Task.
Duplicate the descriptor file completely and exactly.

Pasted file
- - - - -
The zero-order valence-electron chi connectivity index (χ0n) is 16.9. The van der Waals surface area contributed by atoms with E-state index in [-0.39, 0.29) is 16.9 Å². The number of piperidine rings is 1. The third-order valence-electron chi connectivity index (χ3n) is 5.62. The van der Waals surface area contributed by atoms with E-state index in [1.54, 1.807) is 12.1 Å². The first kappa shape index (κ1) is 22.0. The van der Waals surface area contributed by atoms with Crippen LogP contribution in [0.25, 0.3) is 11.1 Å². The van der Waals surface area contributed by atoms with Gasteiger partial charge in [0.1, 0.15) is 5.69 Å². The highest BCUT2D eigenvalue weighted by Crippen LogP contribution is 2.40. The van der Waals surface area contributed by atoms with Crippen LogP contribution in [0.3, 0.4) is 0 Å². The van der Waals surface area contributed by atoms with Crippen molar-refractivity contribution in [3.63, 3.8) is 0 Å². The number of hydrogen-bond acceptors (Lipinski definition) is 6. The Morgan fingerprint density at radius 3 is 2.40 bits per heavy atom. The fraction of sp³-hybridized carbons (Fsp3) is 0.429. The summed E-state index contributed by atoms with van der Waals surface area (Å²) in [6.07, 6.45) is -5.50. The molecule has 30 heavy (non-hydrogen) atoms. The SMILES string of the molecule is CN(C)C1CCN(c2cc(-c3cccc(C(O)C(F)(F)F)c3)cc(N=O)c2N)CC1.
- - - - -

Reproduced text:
The zero-order valence-electron chi connectivity index (χ0n) is 16.9. The van der Waals surface area contributed by atoms with E-state index in [-0.39, 0.29) is 16.9 Å². The number of piperidine rings is 1. The third-order valence-electron chi connectivity index (χ3n) is 5.62. The van der Waals surface area contributed by atoms with E-state index in [1.54, 1.807) is 12.1 Å². The first kappa shape index (κ1) is 22.0. The van der Waals surface area contributed by atoms with Crippen LogP contribution in [0.25, 0.3) is 11.1 Å². The van der Waals surface area contributed by atoms with Gasteiger partial charge in [0.1, 0.15) is 5.69 Å². The highest BCUT2D eigenvalue weighted by Crippen LogP contribution is 2.40. The van der Waals surface area contributed by atoms with Crippen LogP contribution in [0.3, 0.4) is 0 Å². The van der Waals surface area contributed by atoms with Crippen molar-refractivity contribution in [3.63, 3.8) is 0 Å². The number of hydrogen-bond acceptors (Lipinski definition) is 6. The Morgan fingerprint density at radius 3 is 2.40 bits per heavy atom. The fraction of sp³-hybridized carbons (Fsp3) is 0.429. The summed E-state index contributed by atoms with van der Waals surface area (Å²) in [6.07, 6.45) is -5.50. The molecule has 30 heavy (non-hydrogen) atoms. The SMILES string of the molecule is CN(C)C1CCN(c2cc(-c3cccc(C(O)C(F)(F)F)c3)cc(N=O)c2N)CC1.